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NJ Senate leaders propose millionaire’s tax hike [POLL/AUDIO]

Not pleased with Gov. Chris Christie’s spending plan, the top two Democrats in the State Senate presented an alternative state budget Wednesday, which includes a tax increase for New Jersey’s wealthiest residents – something the governor has said he would not accept.

NJ Senate President Steve Sweeney and Majority Leader Loretta Weinberg propose changes to the state budget. (Kevin McArdle, Townsquare Media NJ)

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Senate President Steve Sweeney and Majority Leader Loretta Weinberg said the state can make its entire pension payment in the next fiscal year if Christie accepts their ideas.

“What I’m proposing is a budget that will meet all of our obligations going forward,” said Sweeney (D-West Deptford). “We’re proposing a millionaire’s tax. I say (to Christie), look four-and-a-half years of protecting this one class, this experiment that you had, didn’t work.”

The state’s highest income tax rate is 8.97 percent. Under the Sweeney/Weinberg plan the tax on those making $1 million dollars a year or more would rise to 10.75 percent and generate $565 million in new revenue. The new rate for those making between $500,000 and $1 million would be 10.25 percent and generate $155 million. Sweeney said he is willing to allow the tax hikes to sunset if more jobs are created and the state’s economy rebounds. He said he’s not worried that the wealthy will flee the state because its’ the middle class that truly is struggling.

“They’re the ones leaving. Rich people can afford to live here. God bless them. Let me tell you something; we’re not going leave anybody out here. We’re all in it together means we’re all in it together, not just some” Sweeney said.

On Townsquare Media’s June edition of Ask The Governor, Christie continued to insist there will be no tax increases on his watch.

“I am not going to raise taxes on the people of New Jersey to pay for a broken, bloated pension system and a Cadillac health care system,” the governor said.

The Senate Democrats’ budget plan would generate revenue through other means as well. The proposal also calls for a one-time tax adjustment ($105 million), a 15 percent Corporation Business Tax surcharge ($375 million), a Gross Income Tax Revenue Forecast adjustment ($69 million), a one-year suspension of Business Employment Incentive Program grants ($175 million) and an assumption of unspent funds in the Fiscal year 2015 budget ($125 million).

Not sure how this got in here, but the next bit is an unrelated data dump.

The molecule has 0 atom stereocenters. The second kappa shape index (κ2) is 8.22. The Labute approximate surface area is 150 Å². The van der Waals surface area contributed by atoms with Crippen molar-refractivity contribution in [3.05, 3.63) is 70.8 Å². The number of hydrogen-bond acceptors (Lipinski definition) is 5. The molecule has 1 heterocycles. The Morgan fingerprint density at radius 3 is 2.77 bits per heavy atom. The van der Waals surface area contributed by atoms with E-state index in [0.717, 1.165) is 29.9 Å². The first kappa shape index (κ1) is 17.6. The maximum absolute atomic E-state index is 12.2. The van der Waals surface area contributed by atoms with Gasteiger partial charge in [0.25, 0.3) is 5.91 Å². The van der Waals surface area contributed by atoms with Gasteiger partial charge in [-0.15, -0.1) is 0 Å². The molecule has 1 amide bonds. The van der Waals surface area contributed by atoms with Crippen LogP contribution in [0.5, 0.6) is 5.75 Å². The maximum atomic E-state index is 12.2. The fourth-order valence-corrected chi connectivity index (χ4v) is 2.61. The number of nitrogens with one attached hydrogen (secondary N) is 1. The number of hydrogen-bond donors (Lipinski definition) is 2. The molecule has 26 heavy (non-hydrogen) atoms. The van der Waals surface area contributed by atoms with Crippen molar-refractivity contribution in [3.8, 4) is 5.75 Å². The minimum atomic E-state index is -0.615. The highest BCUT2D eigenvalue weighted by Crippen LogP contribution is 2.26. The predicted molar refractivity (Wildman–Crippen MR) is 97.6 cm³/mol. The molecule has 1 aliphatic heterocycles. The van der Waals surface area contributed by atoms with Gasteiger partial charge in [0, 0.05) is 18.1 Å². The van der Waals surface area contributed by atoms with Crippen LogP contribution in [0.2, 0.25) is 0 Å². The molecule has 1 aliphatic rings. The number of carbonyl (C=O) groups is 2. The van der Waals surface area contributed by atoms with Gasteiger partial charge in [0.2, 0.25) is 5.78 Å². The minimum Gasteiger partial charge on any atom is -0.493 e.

“I support our senate president in what I think is a realistic, appropriate budget that sets the right priorities for the residents of the state of New Jersey,” said Weinberg (D-Teaneck).

A flurry of press releases were emailed after Sweeney and Weinberg made their announcement. Union leaders and progressive Democratic groups said they support it while Republicans denounced the proposal and claimed it amounts to a $1.6 billion tax increase.

“The governor has been emphatic that he will not raise taxes on already overburdened New Jersey taxpayers suffering from one of the harshest tax structures of any state in the country.  Raising taxes drives businesses and citizens out of New Jersey and makes our problems worse,” Christie spokesman Kevin Roberts said in an emailed statement Wednesday. “The sins of the past require very difficult but necessary choices — not new taxes that place New Jersey at a significant competitive disadvantage to neighboring states and does not deal with the root problem – out of control pension and benefit costs.”

On June 25, a New Jersey court will hear arguments in a lawsuit seeking to stop Gov. Chris Christie from slashing the current fiscal year’s pension payment. The state was supposed to contribute $1.6 billion, but Christie now plans to pay in $696 million. If the court rules against Christie it would knock this year’s budget out of balance and have the ripple effect of impacting the budget that begins July 1.

 

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